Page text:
Despite numerous hearings on the matter, Steinberg said in a letter to gambling interests and opponents, “significant, unresolved issues remain.” Disagreements include which games would be made legal and who would be eligible to operate the sites.
“We believe that well thought out, fair solutions to these differences can be reached, but not before the end of this legislative year on September 9th,” says the letter by Steinberg, D-Sacramento, and Sen. Roderick Wright, the Inglewood Democrat who chairs the Senate’s Governmental Organization Committee that oversees gambling regulation.
California’s Indian tribes support online gambling but are split over bills that have so far been introduced. SB 40 by Sen. Lou Correa is sponsored by several card rooms and tribes, including the Morongo and San Manuel bands of Indians. Other tribes oppose the bill, saying it would exclude them from cashing in on the windfall that legal online gambling could bring.
So, this legislation will be “MILKED” by the Legislators for campaign contributions and will be considered next year.
Not a surprise at all.
Here is the letter:
Aug 22 2011
Los Angeles City councilwoman Janice Hahn celebrates victory with her campaign staff in 36th Congressional District race Tuesday night July 12, 2011 at her election party at Ports O’ Call Restaurant in San Pedro. Hahn defeated Republican Craig Huey in a bitter contest for a Southern California House seat, preserving the party’s hold on the district and surviving an unusually tough race in a Democratic stronghold
The 44th Congressional District doesn’t technically exist yet, but its first election poll does.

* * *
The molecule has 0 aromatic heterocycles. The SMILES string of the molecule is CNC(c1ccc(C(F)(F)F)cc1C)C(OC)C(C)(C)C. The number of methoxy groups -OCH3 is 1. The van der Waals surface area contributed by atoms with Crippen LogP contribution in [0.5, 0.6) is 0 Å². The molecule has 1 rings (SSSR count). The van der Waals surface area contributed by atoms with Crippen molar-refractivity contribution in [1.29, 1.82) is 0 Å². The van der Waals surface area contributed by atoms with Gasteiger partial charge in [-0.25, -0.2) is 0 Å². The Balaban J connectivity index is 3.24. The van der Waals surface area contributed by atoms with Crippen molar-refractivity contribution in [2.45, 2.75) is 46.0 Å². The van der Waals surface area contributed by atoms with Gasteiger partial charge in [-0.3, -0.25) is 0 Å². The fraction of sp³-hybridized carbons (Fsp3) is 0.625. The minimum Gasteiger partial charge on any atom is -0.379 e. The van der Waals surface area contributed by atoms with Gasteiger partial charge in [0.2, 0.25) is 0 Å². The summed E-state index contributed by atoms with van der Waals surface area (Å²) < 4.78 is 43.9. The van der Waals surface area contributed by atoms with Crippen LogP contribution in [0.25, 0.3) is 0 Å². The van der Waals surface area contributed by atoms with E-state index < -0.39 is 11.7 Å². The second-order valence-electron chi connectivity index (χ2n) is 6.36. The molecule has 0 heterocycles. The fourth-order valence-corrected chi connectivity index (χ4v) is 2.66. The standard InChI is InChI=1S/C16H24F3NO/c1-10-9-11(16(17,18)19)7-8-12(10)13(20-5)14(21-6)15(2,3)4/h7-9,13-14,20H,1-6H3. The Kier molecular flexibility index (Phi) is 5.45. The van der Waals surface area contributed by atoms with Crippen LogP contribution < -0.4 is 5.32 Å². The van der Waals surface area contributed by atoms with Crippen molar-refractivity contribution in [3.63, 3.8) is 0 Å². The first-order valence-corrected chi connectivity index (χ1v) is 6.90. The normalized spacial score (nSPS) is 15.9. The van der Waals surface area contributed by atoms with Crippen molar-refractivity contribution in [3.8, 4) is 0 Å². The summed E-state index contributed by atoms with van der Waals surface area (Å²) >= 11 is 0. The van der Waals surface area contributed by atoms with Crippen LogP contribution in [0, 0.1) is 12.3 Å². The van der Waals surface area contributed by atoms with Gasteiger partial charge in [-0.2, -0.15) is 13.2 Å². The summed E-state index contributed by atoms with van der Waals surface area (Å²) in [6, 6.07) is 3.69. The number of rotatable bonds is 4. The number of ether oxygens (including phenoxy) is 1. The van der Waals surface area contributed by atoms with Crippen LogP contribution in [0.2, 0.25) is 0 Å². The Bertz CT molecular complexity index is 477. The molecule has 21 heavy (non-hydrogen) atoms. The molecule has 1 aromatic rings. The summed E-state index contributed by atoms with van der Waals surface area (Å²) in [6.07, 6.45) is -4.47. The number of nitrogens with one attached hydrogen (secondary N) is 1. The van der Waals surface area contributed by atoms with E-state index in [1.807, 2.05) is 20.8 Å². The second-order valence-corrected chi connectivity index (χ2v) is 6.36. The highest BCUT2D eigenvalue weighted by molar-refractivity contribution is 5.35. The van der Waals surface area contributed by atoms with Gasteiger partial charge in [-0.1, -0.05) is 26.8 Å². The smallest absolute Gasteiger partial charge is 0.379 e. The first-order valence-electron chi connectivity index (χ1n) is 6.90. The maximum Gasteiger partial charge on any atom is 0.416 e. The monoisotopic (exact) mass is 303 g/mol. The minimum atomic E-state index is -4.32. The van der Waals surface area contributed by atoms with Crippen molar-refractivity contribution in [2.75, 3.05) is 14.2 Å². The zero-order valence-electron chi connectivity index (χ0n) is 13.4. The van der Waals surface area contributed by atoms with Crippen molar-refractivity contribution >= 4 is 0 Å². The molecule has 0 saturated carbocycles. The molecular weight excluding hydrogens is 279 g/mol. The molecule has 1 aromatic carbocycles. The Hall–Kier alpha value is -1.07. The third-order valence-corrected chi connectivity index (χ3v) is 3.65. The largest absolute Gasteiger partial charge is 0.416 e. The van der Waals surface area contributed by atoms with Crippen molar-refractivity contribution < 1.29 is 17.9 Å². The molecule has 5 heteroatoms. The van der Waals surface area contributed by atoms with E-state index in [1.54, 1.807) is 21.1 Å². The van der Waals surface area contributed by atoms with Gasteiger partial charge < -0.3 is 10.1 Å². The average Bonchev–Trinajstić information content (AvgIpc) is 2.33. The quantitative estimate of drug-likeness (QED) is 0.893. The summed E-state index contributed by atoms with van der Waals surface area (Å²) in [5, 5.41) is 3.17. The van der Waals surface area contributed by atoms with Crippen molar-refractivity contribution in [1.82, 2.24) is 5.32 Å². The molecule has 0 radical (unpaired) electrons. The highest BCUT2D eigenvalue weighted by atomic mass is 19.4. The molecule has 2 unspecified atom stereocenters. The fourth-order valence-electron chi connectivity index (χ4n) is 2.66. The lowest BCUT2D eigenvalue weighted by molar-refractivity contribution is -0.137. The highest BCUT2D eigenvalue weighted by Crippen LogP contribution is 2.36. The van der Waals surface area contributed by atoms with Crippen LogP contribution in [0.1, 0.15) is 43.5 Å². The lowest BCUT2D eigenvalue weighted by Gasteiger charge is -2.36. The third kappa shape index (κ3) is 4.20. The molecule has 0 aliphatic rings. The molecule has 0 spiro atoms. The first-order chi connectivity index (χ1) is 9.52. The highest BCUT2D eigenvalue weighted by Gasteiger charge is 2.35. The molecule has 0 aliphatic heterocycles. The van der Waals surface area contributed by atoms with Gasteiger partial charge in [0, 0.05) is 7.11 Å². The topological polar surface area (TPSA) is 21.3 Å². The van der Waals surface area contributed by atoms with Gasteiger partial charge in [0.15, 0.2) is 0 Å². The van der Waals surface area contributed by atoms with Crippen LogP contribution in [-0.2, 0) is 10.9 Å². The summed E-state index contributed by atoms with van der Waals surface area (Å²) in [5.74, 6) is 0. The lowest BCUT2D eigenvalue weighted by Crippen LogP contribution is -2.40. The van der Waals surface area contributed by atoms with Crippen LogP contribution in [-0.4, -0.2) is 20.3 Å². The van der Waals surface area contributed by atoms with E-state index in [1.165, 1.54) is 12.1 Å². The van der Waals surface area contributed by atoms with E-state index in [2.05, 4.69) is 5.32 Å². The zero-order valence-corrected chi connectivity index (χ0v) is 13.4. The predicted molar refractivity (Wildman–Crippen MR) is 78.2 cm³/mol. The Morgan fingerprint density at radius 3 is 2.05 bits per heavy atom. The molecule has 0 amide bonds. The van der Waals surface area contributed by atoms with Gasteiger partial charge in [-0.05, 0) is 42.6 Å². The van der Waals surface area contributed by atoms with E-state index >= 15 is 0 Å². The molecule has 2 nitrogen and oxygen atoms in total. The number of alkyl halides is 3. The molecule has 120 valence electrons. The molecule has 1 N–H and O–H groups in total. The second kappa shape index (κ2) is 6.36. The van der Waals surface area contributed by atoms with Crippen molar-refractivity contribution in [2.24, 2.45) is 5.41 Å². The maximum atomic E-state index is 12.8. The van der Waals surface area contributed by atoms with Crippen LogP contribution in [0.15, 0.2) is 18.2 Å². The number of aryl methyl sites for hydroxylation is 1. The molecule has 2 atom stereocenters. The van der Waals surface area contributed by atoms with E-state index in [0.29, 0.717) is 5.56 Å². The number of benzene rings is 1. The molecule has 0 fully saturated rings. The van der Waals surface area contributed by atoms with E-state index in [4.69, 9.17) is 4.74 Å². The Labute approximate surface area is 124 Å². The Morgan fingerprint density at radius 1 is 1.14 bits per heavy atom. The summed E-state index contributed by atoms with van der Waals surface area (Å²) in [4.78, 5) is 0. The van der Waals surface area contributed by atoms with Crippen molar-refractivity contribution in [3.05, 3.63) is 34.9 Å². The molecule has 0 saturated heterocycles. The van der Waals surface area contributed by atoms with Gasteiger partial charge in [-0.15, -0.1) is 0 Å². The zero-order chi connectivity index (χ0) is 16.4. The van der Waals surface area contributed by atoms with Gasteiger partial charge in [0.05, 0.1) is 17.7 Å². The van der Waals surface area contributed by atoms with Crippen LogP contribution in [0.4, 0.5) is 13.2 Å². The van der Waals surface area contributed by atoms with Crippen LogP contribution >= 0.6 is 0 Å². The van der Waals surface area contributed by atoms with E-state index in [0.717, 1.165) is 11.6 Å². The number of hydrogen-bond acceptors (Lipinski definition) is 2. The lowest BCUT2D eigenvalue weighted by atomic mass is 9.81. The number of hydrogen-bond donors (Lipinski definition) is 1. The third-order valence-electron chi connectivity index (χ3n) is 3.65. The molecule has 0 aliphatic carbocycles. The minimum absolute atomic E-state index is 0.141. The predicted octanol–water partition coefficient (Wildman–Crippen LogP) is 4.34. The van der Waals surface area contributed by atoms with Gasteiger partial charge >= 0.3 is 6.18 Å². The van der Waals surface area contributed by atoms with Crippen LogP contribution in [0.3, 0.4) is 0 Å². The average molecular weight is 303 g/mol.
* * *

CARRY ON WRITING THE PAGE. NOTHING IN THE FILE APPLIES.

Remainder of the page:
Congresswoman Janice Hahn, one of three Democrats who have declared a run for the new San Pedro- Carson-Compton district, on Friday released poll results commissioned by her campaign that showed her as the pick of 47 percent of likely voters in the June 2012 primary.
Long Beach Rep. Laura Richardson had 24 percent and Assemblyman Isadore Hall of Compton took 7 percent; 22 percent were undecided.
Hall, an African-American who has been endorsed by the California Legislative Black Caucus, was unknown to 70 percent of the likely voters polled.
Hahn was viewed favorably by 60 percent of respondents, while Richardson was reviewed favorably by 37 percent.
Notably, the poll calculated Hahn’s favorability rating among African- American voters at 74 percent to 68 percent for Richardson, who is black.
The mark could be attributed to Hahn being the daughter of the well-loved Kenneth Hahn, who represented much of the inner city area on the Los Angeles County Board of Supervisors for 40 years.
And….. there is NO Craig Huey to run against in 2012, since Huey was apportioned into a neighboring Congressional District (although he could run in CA-44, but it is a very Democratic CD).
Aug 22 2011
California Department of Motor Vehicles Employee to Be Arraigned for Issuing False Commercial Drivers Licenses
A Fullerton DMV employee accused of issuing 12 commercial drivers licenses after falsifying computer records in exchange for money is expected to be arraigned Monday.
Michelle Carbajal, 37, of Fullerton, faces a possible 22 years in prison if convicted of 19 felony counts of altering public documents and 19 counts fraud, according to a news release.
The dozen fraudulently approved licenses have been revoked, said Susan Kang Schroeder, chief of staff for the Orange County District Attorney’s Office.
Between June 10, 2009, and April 27, 2010, Carbajal accepted $23,000 from 12 people to alter their driver’s license records showing they passed the written and driving tests to obtain a commercial license and issued them permits, prosecutors said.
None of the drivers passed any of the tests, some of which were safety-related, including proper use of specialized brakes, pulling double trailers, being able to drive semi-trucks and other commercial vehicles.
The drivers were referred to Carbajal through a third party or parties, who are still unidentified, and it remains unclear how the money was split between her and the other person or persons, the district attorney’s release said.
“The drivers will not be prosecuted at this time because the information they provide will be vital to the prosecution of the defendant who was in the position of trust,” Schroeder said.
Carbajal who has worked with the State of California for nine years was arrested last Friday and the investigation is continuing.